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Parking trial at Freshwater West to keep campers away

YELLOW lines and overnight parking fines are just some of the measures to be introduced at Freshwater West this summer in a bid to deal with soaring visitor numbers at the Pembrokeshire beach.

In figures provided by the RNLI, the numbers of sunseekers and surfers heading west has increased year on year, with more than 32,000 visitors alone during the summer period in 2018.

Once a haven for skilled surfers, Freshwater West has become famous around the world as the set for blockbuster movies and is one of the prized coastal locations in Pembrokeshire that is relatively unspoilt.

To deal with increasing visitors, camp-fires in the dunes and traffic concerns due to the numbers of camper vans parking along the narrow access route, local organisations including the Pembrokeshire Coastal Forum, Pembrokeshire County Council, the Pembrokeshire Coast National Park and the National Trust have been consulting with the community over steps to make getting to and from the beach safer.

Marc Tierney, Labour’s Parliamentary Candidate for Carmarthen West and South Pembrokeshire attended the consultation event in Castlemartin earlier this week, he said:

“From a tourism perspective, the success of Freshwater West is a real achievement for Pembrokeshire. But added visitor numbers without adequate infrastructure is causing difficulties for traffic and impacting on the local environment. Nearby residents attending the drop-in session raised concerns about camp-fires and camper vans parking overnight.

“In response, Pembrokeshire County Council and the National Trust will tighten up parking restrictions as a trial arrangement this summer, that means more double yellow lines along the road and other parking restrictions at the car parks with enforcement officers ready to hand out £100 fines to those caught flouting the new rules.”

“I was pleased to hear that there will be continued consultation with visitors over the summer months, it is important we balance the needs of local residents with visitors and to ensure that we think creatively about protecting our environment whilst also supporting our economy.”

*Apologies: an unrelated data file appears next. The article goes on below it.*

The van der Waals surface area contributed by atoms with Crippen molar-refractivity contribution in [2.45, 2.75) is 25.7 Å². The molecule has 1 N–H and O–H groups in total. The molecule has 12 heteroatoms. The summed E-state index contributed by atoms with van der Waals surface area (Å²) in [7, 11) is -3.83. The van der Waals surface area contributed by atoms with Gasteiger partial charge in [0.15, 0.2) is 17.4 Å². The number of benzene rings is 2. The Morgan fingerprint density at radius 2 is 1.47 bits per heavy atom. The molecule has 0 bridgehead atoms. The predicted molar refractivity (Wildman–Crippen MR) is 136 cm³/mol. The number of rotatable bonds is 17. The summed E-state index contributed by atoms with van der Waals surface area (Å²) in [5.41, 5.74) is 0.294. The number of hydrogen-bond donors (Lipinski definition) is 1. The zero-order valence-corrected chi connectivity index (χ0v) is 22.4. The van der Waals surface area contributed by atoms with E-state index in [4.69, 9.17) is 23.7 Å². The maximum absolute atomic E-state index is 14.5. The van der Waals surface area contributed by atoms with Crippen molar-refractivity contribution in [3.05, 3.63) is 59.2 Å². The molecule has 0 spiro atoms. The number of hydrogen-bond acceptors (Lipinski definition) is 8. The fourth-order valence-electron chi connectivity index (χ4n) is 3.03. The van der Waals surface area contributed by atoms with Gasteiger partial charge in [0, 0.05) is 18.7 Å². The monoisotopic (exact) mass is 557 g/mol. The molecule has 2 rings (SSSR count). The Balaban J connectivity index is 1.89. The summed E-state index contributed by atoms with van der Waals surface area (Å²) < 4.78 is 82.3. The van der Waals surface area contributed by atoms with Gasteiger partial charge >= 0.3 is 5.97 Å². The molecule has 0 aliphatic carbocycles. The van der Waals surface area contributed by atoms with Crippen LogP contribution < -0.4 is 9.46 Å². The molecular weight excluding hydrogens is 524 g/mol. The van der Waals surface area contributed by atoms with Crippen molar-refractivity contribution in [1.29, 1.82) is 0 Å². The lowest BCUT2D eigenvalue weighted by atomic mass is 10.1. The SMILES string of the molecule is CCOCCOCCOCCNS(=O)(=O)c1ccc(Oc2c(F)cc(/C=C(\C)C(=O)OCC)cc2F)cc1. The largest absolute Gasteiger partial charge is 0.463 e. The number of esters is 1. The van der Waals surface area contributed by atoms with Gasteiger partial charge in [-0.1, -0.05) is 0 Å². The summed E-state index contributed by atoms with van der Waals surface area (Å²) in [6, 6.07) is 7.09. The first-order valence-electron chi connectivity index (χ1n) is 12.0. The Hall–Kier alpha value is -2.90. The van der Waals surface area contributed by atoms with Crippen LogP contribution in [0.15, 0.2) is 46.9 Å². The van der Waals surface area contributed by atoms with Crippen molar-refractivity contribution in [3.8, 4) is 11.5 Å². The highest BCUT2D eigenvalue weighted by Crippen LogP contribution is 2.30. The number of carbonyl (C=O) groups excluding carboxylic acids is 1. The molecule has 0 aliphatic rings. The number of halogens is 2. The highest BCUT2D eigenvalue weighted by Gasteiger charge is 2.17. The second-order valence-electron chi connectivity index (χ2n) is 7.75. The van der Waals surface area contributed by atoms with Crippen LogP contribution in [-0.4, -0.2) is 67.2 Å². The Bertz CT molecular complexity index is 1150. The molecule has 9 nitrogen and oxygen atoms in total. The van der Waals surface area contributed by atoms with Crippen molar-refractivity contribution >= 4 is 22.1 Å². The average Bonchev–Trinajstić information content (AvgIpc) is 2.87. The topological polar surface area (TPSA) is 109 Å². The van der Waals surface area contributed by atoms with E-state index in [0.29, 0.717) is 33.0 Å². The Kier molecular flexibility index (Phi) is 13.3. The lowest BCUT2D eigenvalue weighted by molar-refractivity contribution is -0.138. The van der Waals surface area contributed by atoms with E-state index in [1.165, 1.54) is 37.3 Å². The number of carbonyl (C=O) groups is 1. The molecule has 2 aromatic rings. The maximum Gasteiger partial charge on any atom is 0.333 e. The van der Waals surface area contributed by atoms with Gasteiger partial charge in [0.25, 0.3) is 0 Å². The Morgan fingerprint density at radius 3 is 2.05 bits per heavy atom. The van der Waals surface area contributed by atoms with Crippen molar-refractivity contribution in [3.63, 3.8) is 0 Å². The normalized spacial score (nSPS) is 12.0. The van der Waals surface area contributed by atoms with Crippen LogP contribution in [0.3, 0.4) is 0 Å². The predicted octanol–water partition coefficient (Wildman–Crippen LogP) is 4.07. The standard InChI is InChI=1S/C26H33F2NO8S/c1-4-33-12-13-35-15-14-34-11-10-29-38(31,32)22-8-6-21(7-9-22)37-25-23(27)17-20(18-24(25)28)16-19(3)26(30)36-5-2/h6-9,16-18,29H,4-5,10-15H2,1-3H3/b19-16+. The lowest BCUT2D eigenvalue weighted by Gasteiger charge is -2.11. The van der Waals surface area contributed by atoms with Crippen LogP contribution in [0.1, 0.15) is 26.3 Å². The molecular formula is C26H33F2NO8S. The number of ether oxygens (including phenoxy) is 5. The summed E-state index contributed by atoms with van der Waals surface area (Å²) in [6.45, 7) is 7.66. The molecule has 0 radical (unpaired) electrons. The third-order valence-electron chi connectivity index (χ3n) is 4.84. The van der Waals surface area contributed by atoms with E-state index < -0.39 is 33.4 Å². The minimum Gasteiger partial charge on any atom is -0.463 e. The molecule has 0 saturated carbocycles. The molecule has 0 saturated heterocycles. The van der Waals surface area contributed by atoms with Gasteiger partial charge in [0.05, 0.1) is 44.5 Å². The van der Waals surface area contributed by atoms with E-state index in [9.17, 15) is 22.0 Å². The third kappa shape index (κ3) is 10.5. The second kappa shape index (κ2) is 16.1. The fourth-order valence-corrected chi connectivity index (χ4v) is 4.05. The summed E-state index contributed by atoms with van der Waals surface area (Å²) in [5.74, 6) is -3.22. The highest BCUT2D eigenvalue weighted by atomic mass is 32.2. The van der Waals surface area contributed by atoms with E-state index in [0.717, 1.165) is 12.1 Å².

The news comes as The National Trust needs to do more to protect a Site of Special Scientific Interest (SSSI) near Pendine from illegal campers as well.

Despite a locked barrier and a traffic ban, a number of caravans spent Easter weekend at Morfa Bychan.
“It was very sad to see a large number of people setting up camp at the cove, rubbish left behind, excrement in the bushes and a quad bike driven over the fragile ecosystem,” said Simon Hart MP.

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Mr Hart has been working with a number of different organisations to try to solve the problem of fly camping and littering at the beauty spot.

The land is owned by the National Trust, but a lane down to the beach is classified by Carmarthenshire County Council as a Byway Open to All Traffic (BOAT) which Welsh Water uses daily to access a pumping station.
“I appreciate that the National Trust and Carmarthenshire County Council have taken some steps to try to prevent this from happening but it’s had very little effect so far,” added Mr Hart.
“There is a couple of National Trust Coastodians who have been litter picking and monitoring the site for months and have done a wonderful job, it must be heartbreaking for them to see the site abused like this.
“I appreciate that the National Trust does not have bottomless pockets but it owns this special site and has a duty of care to protect it.
“Perhaps they could look at installing a lot more boulders to make access difficult for campers. Or even motion sensitive cameras to capture those who are damaging their gates?”